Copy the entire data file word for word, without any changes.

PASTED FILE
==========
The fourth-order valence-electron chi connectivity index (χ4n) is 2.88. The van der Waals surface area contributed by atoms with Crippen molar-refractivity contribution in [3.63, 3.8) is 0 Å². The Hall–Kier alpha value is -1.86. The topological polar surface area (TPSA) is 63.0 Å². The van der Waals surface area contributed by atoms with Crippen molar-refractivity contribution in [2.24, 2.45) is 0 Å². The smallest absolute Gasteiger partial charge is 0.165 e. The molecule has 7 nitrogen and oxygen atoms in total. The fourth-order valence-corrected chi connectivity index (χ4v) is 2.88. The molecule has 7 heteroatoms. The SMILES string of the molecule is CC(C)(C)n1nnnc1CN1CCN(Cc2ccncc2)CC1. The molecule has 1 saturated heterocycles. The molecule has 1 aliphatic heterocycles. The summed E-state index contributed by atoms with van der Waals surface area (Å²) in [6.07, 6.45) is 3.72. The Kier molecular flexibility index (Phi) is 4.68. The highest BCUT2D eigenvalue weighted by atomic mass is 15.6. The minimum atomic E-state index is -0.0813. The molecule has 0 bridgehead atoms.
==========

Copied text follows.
The fourth-order valence-electron chi connectivity index (χ4n) is 2.88. The van der Waals surface area contributed by atoms with Crippen molar-refractivity contribution in [3.63, 3.8) is 0 Å². The Hall–Kier alpha value is -1.86. The topological polar surface area (TPSA) is 63.0 Å². The van der Waals surface area contributed by atoms with Crippen molar-refractivity contribution in [2.24, 2.45) is 0 Å². The smallest absolute Gasteiger partial charge is 0.165 e. The molecule has 7 nitrogen and oxygen atoms in total. The fourth-order valence-corrected chi connectivity index (χ4v) is 2.88. The molecule has 7 heteroatoms. The SMILES string of the molecule is CC(C)(C)n1nnnc1CN1CCN(Cc2ccncc2)CC1. The molecule has 1 saturated heterocycles. The molecule has 1 aliphatic heterocycles. The summed E-state index contributed by atoms with van der Waals surface area (Å²) in [6.07, 6.45) is 3.72. The Kier molecular flexibility index (Phi) is 4.68. The highest BCUT2D eigenvalue weighted by atomic mass is 15.6. The minimum atomic E-state index is -0.0813. The molecule has 0 bridgehead atoms.